When I needed a cervical discectomy I went to the same surgeon who did my first discectomy 20 years before. He (and some fellow neurosurgeons) own a small private hospital where I could have the surgery. I asked him if there was a problem with my being on Medicare. His response was that they operate on a LOT of Medicare AND Medicaid patients and were quite happy with their relationship with the government. Because they had a sufficient level of Medicare & Medicaid patients they were actually paid a higher rate than hospitals that limited these patients.

Same thing when I had surgery in January to have a tumor cut off my kidney. The surgeon had an ownership position and disclosed that, but he was very happy to work in the small, private hospital and I was able to have the surgery done with a Di Vince robot.

In both cases there was no "cost shifting" involved. There was, however, a very impressed patient (and patient's wife) with these small hospitals, the care given and even the quality of the food. Good way to get patient recommendations.

Quoting aa757first (Reply 34):
I think you'd be hard pressed to find very many cases of an insured patient going bankrupt because they had to undergo emergency care out-of-network.

But you will find a lot of patients filing bankruptcy because the 20% co-pay on some big time medical bills is beyond their reasonable ability to repay. Start with a high deductible and then an expensive medical condition and bankruptcy can be a real risk. I can't remember the exact numbers, but well over 50% of bankruptcies were related to medical bills and over 60% of those filings were by people with "health insurance". That's the American Way.

Quoting aa757first (Reply 34):
I have trouble understanding why anyone thinks single payor is an ideal solution.

If you look at places with a system that people considers a "single payer system" you find that there is a significant private insurance market - and profitable at that.

In Australia, where I have some direct experience, there is a Medicare Tax that basically covers everyone in Australia. You pay that tax like we have to pay FICA taxes. If you need hospital care you get it without charges. You might find that you are being treated by a well supervised resident if that is all you need. You might also find you are being treated by a Professor if that is what is needed. That same Professor, BTW, may well have a private practice.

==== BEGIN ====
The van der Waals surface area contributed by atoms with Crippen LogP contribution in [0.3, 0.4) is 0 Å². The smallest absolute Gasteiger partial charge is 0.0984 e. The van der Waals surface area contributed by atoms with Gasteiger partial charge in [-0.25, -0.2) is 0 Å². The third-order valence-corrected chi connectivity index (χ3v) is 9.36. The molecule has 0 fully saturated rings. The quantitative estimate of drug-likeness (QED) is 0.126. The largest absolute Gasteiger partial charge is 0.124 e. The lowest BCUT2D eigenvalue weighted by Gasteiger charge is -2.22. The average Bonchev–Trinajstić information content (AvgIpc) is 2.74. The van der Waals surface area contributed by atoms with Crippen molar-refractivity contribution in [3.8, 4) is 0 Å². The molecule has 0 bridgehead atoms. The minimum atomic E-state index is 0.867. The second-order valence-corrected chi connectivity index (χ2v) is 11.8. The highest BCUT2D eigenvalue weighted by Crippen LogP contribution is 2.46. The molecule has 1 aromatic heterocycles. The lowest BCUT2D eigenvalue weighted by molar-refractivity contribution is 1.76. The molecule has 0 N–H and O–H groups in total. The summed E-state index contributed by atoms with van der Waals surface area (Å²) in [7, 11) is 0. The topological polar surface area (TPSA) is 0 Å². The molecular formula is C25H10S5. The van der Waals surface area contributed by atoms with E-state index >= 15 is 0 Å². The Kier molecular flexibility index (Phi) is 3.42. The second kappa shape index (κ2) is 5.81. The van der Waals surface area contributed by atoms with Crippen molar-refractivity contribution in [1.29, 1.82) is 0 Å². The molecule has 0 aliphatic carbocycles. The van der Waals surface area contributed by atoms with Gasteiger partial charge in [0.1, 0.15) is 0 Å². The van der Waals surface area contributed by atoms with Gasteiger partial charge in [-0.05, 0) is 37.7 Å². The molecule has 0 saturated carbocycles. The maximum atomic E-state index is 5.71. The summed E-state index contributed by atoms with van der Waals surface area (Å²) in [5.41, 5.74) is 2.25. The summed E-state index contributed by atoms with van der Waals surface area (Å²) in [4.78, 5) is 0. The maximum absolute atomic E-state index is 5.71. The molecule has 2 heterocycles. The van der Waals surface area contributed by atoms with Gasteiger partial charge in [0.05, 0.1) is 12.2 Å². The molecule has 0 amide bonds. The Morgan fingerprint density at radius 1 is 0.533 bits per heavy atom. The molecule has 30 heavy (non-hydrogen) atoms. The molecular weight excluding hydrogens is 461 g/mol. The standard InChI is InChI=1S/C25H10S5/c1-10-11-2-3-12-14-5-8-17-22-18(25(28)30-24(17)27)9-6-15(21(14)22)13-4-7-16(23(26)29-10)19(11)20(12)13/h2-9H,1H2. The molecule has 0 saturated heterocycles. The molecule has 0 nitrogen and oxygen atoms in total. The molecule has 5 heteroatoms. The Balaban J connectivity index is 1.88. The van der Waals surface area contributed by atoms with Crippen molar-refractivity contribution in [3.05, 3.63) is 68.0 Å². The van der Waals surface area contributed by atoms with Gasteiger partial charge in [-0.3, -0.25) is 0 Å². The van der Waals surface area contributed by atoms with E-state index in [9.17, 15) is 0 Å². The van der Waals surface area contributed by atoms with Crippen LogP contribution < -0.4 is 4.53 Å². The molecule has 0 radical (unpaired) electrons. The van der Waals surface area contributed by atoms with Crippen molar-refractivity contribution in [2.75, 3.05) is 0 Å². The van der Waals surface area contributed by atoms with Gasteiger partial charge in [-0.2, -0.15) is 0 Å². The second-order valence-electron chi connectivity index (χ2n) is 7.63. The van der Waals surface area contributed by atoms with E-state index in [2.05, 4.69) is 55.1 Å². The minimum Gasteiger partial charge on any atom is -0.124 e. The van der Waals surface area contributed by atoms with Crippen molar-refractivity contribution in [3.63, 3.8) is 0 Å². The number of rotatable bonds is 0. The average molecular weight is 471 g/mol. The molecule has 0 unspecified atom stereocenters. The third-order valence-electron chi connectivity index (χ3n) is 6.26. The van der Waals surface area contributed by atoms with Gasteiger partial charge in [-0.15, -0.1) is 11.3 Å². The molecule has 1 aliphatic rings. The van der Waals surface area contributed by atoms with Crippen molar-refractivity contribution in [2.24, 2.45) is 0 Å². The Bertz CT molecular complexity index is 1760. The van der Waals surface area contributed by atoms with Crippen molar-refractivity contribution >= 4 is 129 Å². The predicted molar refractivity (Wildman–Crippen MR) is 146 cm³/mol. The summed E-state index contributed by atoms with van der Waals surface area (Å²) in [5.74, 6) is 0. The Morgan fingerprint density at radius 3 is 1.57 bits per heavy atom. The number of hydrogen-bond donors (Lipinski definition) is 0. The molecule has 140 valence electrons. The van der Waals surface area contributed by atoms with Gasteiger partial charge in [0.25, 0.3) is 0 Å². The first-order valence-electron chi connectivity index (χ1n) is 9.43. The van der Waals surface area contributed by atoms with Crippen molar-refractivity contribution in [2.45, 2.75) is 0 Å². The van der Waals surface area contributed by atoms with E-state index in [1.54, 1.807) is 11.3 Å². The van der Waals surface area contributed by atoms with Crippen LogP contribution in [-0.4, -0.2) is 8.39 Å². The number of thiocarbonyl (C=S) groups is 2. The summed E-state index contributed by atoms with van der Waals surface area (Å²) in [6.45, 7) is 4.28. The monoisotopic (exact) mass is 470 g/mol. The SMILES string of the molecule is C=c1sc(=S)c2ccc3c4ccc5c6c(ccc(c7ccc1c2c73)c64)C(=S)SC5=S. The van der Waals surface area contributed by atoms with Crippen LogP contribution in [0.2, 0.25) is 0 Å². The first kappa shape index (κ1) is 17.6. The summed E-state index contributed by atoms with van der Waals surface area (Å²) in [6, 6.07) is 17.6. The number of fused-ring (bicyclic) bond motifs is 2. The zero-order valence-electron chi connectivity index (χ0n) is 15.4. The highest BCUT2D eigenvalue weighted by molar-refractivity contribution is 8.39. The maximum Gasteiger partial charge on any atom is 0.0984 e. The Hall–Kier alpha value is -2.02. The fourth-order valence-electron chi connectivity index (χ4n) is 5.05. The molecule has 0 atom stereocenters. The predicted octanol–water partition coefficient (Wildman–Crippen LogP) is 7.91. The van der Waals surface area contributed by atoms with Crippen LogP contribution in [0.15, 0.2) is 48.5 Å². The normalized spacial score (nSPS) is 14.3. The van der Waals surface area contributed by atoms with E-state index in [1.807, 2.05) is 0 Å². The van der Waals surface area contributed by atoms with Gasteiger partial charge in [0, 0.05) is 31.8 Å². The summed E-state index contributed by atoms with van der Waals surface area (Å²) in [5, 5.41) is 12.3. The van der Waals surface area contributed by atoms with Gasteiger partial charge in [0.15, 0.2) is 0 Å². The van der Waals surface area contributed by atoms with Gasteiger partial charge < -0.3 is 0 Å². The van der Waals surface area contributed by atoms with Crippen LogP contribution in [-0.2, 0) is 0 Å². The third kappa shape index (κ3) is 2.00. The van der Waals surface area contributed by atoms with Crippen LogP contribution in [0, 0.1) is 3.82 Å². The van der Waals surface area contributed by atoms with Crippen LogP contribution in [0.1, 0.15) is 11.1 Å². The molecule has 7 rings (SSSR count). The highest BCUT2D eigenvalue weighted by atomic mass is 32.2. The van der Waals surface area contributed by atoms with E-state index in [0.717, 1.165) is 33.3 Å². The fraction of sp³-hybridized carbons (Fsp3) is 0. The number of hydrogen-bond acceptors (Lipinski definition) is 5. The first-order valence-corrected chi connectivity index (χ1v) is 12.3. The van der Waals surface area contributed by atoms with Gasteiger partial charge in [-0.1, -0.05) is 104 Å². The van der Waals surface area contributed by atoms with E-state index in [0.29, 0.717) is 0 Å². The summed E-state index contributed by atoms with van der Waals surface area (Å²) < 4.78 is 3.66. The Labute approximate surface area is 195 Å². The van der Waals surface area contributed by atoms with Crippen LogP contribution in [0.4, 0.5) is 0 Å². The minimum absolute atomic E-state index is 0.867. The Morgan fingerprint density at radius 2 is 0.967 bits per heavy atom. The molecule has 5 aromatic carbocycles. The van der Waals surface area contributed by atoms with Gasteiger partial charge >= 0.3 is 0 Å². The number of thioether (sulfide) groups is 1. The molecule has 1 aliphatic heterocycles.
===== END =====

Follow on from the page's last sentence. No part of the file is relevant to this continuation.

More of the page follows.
Because everyone is covered by Medicare there is no need for cost shifting and that allows for private insurance premiums to be well below the costs in the US. As I said before, my US heath insurance premiums were five times the Aussie premiums - and the Aussie insurance was far better than the US policy. That private insurance gets you into the private hospitals in Australia as well as the public hospitals.

The other thing that most conservatives conveniently overlook is that a system like Australia's take the unnecessary financial burden of employer nanny care off the back of the employer. Just think of all that companies could do if they get rid of that albatross.


User currently offlineDocLightning From United States of America, joined Nov 2005, 19712 posts, RR: 58
Reply 36, posted (1 year 4 months 5 days 11 hours ago) and read 1942 times:

Quoting Ken777 (Reply 35):
If you look at places with a system that people considers a "single payer system" you find that there is a significant private insurance market - and profitable at that.

Not necessarily. Look at the NHS. OMG, I'd hate to be a physician in that system. I rotated there for a month and I left thanking the lord I didn't have to be a doctor in the UK. Now, Spain on the other hand... It really depends on the country.

Anyway, I think that the US is too large and varied to have a single payor handle it. And I don't like the idea that there is no room for negotiation. Pay would be fixed and physicians would have very little power at setting policy.


User currently offlineaa757first From United States of America, joined Aug 2003, 3350 posts, RR: 7
Reply 37, posted (1 year 4 months 4 days 17 hours ago) and read 1879 times:

Quoting Ken777 (Reply 35):
But not all licensed providers accept all insurance companies. When I went to MD Anderson for a second opinion they told me (the day before the appointment) that they did not accept my health insurance so I needed to bring $14,300 with me for that appointment for a second opinion.

True, but I've personally never come across a hospital that didn't accept BCBS.

Quoting Ken777 (Reply 35):